Ana de Osorio was the Countess of Chinchon, a Spanish noblewoman assigned with her husband, the Viveroy of Lima, to a post in Peru. The assignment came in 1630, and by all accounts, Ana was not thrilled to be leaving Spain for the New World.
Very soon after arriving in Peru, both Ana and her husband came down with malaria, a mosquito-borne illness endemic to South America. Ana tried many home remedies to solve the crisis of their fever, but none worked. She soon learned of a local cure, and instructed her servants to search for the specific magical plant which would solve their illness.
Eventually, the plant was found. Its bark held the ingredient quinine, which when ingested by Ana and her husband, had them quickly on the mend.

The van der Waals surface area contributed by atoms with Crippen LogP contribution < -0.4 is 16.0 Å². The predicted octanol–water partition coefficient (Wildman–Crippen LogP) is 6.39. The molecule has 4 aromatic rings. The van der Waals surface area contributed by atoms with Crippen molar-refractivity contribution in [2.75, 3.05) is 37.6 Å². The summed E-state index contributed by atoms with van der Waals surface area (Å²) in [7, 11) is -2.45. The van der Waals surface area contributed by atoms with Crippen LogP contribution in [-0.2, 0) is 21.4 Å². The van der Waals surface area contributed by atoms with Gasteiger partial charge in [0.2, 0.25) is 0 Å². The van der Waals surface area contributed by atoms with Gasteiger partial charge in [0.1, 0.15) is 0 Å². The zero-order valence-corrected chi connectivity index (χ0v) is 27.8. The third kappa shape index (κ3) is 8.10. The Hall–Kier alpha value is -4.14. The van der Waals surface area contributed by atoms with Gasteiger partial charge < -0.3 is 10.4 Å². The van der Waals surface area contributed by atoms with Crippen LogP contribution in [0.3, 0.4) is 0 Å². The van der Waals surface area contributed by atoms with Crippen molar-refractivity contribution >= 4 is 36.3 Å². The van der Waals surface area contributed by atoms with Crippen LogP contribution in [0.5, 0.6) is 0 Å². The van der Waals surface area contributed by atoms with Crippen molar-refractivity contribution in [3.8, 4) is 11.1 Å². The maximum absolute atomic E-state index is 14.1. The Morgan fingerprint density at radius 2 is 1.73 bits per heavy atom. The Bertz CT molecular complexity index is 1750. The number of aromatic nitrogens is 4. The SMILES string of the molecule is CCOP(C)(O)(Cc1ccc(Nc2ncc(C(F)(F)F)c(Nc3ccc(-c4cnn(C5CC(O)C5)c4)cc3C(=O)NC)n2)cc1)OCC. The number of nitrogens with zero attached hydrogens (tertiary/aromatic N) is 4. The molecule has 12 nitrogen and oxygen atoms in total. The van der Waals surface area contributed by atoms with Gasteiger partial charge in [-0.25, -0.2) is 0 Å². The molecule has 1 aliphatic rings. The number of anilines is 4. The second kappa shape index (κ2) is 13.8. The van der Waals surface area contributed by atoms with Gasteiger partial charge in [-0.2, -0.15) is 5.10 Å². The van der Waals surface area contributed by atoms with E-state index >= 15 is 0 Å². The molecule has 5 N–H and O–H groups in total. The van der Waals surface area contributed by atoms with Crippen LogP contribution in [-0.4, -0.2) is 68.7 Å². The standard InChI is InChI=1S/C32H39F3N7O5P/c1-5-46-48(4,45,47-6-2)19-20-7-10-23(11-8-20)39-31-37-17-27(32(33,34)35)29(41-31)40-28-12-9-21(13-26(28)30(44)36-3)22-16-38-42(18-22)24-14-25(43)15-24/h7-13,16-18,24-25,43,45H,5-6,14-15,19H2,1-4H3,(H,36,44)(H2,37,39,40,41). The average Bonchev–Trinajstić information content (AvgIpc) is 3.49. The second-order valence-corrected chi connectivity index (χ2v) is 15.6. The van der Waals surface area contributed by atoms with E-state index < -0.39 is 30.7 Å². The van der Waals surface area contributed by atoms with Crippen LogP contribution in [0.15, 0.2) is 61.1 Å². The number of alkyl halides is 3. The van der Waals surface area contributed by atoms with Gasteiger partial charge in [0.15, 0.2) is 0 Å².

In 1638, Ana and her husband were sent back to Spain. Ana, thinking ahead, put some of the malaria-curing bark into her luggage. The timing couldn’t have been more perfect, as they arrived in Spain just in time for a malaria outbreak there. Ana shared the wealth of her quinine bark, and cured many a sick Spaniard. Ana became famous throughout Spain as the woman who could cure malaria.
A century after Ana brought quinine to the Old World, famous Swedish botanist Linnaeaus developed his Latin-naming structure for plants and animals. In a honor of Ana, Countess of Chinchon, he named the quinine plant’s genus Chinchona.
In British India and elsewhere in the tropical British Empire, gin and tonic was consumed because of the quinine found in tonic water, thus preventing malaria in the consumer.
Although it has been replaced in modern times by artemisinin medications, today, quinine is a major preventative treatment for malaria worldwide. It is on the World Health Organization’s List of Essential Medications.
All because of the discovery of a woman you’ve probably never heard of—Ana de Osorio.